How Battery Storage Technology Paves Way For A Renewable-powered Future?

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Battery storage systems are emerging as one of the key solutions to effectively integrate high shares of solar and wind renewables in power systems worldwide. 

Battery storage systems(BSS) are used to store energy for later use. BSS serves as a crucial hub for the entire electricity grid, right from managing power during peak load periods, enabling energy management and boosting the quality and reliability of power to helping decrease environmental impact. Energy storage also smoothens the integration of variable or intermittent renewable energy sources into the grid by matching supply with demand.

Energy storage serves as a major enabler of a smarter grid. Battery Energy Storage Systems (BESS) provide a broad range of primary and ancillary services and functions for grid operators. The wide range of applications of energy storage, coupled with the falling cost of systems, would likely result in the rapid growth of battery energy storage solutions. Li-ion batteries are emerging as a frontrunner among the battery energy storage technologies. Recently, lithium-ion (Li-ion) has gained pre-eminence as the leading battery technology because of its higher efficiency compared to others. The increasing growth of electric vehicles (EVs) resulted in advancements in Li-ion technologies and a steady decline in the prices of lithium-based batteries.

The potential applications of BSS have gained the attention of a number of stakeholders across the value chain, boosting its considerable growth and paving the way for the next phase of the energy transition and a renewable powered future.

Read on as our experts give their views..

India, as per its stated goals under the Paris Agreement, aims to reduce its emissions intensity by 33-35 percent by 2030 from the 2005 levels, while increasing the share of non-fossil-fuel-based energy to 40 percent of its total generation capacity. In line with this commitment, the country has set itself a target of achieving 175 GW of renewables-based energy (RE) capacity by 2022, and 450 GW by 2030. This capacity will largely be solar-based and, to a lesser extent, wind-based. Solar installations have witnessed tremendous growth over the past decade; solar is today the fastest-growing source of renewable energy in the world as well as in India. Despite the many challenges posed by the Covid-19 pandemic, solar power generation continues to be a resilient driver of India’s ambitions of achieving a sustainable energy mix.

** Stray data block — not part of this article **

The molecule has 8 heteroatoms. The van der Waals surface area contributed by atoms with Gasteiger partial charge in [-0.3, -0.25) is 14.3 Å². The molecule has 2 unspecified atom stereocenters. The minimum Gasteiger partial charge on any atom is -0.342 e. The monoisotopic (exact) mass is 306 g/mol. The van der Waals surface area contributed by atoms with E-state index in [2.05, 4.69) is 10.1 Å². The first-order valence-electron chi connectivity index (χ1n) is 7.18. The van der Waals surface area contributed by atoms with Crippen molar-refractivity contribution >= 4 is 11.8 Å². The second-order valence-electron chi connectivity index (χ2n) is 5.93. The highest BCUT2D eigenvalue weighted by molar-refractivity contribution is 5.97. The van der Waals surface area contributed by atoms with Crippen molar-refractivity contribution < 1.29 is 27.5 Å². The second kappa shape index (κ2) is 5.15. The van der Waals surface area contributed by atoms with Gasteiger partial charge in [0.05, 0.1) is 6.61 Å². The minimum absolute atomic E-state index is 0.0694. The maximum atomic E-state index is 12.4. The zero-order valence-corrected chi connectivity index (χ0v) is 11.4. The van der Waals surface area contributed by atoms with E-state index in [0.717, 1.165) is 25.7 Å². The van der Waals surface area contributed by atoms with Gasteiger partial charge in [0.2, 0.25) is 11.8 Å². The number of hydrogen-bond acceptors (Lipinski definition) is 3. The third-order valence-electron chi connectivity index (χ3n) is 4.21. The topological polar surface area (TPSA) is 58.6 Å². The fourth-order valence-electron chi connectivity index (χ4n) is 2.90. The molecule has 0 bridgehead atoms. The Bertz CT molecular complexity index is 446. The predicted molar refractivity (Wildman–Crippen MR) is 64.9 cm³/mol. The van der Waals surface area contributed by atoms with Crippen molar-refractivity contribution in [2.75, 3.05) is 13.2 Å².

The government too is bullish on a RE-powered future. The proposal put forth in 2020 for a National Renewable Energy Policy for promoting renewable energy and determining renewable purchase obligations is in line with the country’s carbon reduction commitments. Meanwhile, the Ministry of New & Renewable Energy is exploring the possibility and viability of different models such as wind-solar hybrid; solar with storage; hydrogen, and others. Going by the government support and the interest and the momentum that the solar power sector is witnessing, it is clear that solar will lead the way, complemented by other RE models. The industry has, meanwhile, started domestic equipment manufacturing to reduce dependence on foreign imports.

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The need for battery storage amidst India’s RE plans

India’s plans for driving the growth of RE involve, among other things, renewable hybrids. Owing to the complementary nature of wind and solar power, wind-solar hybrid systems are well-suited to meet India’s energy needs. However, the unpredictable nature of both these types of energy necessitates battery storage to be able to provide round-the-clock power. As we transition towards an energy mix with an increasingly higher proportion of RE, battery storage systems will have a very important role to play in ensuring grid stability. Battery-storage-enabled RE systems can provide clean energy in a controlled and uninterrupted manner by storing the energy generated during the peak RE generation hours and releasing it into the grid during peak demand hours.

Coupling solar PV with battery storage can provide an extremely cost-effective means of providing affordable, reliable electricity supply to many remote, underserved communities in India. There is yet another reason why battery storage is so important in the RE context. The electricity that’s fed into the power grid should be of the same frequency as the electricity that’s consumed. The variable nature of solar and wind power, however, makes it very challenging for grid operators to maintain the frequency of a pure RE grid. Battery storage can be of tremendous help with frequency management and grid synchronization. The declining prices of batteries make them a viable option for RE storage. Even electric vehicles (EVs) can serve this purpose. They can draw power from the grid during peak generation hours, store it in their battery when not they are not in use, and release it back into the grid when needed.

The way ahead for battery technology innovation and adoption